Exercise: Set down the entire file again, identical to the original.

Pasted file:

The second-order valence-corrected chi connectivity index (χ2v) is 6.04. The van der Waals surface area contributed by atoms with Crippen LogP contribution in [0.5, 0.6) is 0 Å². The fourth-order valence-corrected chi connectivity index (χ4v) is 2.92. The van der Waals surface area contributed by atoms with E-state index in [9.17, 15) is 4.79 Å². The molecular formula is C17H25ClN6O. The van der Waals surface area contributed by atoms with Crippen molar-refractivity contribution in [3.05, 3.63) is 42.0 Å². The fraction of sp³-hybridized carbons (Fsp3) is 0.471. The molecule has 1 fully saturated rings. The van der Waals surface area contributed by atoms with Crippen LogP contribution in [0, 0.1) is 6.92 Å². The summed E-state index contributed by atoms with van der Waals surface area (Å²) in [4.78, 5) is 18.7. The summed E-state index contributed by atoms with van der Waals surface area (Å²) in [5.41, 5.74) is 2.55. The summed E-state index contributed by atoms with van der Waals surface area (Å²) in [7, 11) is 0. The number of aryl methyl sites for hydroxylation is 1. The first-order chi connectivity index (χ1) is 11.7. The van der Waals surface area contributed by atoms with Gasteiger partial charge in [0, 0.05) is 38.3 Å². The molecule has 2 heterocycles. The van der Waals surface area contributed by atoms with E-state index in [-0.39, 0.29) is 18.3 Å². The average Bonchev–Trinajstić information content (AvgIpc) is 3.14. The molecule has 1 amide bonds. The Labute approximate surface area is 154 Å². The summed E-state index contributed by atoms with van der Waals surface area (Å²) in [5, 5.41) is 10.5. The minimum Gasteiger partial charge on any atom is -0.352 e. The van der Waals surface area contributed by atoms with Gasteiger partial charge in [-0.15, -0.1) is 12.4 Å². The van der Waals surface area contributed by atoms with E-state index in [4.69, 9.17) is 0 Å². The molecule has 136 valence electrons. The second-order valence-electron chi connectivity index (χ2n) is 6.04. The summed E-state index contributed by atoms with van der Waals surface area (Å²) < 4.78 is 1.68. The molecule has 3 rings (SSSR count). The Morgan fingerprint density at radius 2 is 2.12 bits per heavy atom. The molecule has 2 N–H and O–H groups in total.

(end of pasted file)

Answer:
The second-order valence-corrected chi connectivity index (χ2v) is 6.04. The van der Waals surface area contributed by atoms with Crippen LogP contribution in [0.5, 0.6) is 0 Å². The fourth-order valence-corrected chi connectivity index (χ4v) is 2.92. The van der Waals surface area contributed by atoms with E-state index in [9.17, 15) is 4.79 Å². The molecular formula is C17H25ClN6O. The van der Waals surface area contributed by atoms with Crippen molar-refractivity contribution in [3.05, 3.63) is 42.0 Å². The fraction of sp³-hybridized carbons (Fsp3) is 0.471. The molecule has 1 fully saturated rings. The van der Waals surface area contributed by atoms with Crippen LogP contribution in [0, 0.1) is 6.92 Å². The summed E-state index contributed by atoms with van der Waals surface area (Å²) in [4.78, 5) is 18.7. The summed E-state index contributed by atoms with van der Waals surface area (Å²) in [5.41, 5.74) is 2.55. The summed E-state index contributed by atoms with van der Waals surface area (Å²) in [7, 11) is 0. The number of aryl methyl sites for hydroxylation is 1. The first-order chi connectivity index (χ1) is 11.7. The van der Waals surface area contributed by atoms with Gasteiger partial charge in [0, 0.05) is 38.3 Å². The molecule has 2 heterocycles. The van der Waals surface area contributed by atoms with E-state index in [-0.39, 0.29) is 18.3 Å². The average Bonchev–Trinajstić information content (AvgIpc) is 3.14. The molecule has 1 amide bonds. The Labute approximate surface area is 154 Å². The summed E-state index contributed by atoms with van der Waals surface area (Å²) in [5, 5.41) is 10.5. The minimum Gasteiger partial charge on any atom is -0.352 e. The van der Waals surface area contributed by atoms with Gasteiger partial charge in [-0.15, -0.1) is 12.4 Å². The van der Waals surface area contributed by atoms with E-state index in [4.69, 9.17) is 0 Å². The molecule has 136 valence electrons. The second-order valence-electron chi connectivity index (χ2n) is 6.04. The summed E-state index contributed by atoms with van der Waals surface area (Å²) < 4.78 is 1.68. The molecule has 3 rings (SSSR count). The Morgan fingerprint density at radius 2 is 2.12 bits per heavy atom. The molecule has 2 N–H and O–H groups in total.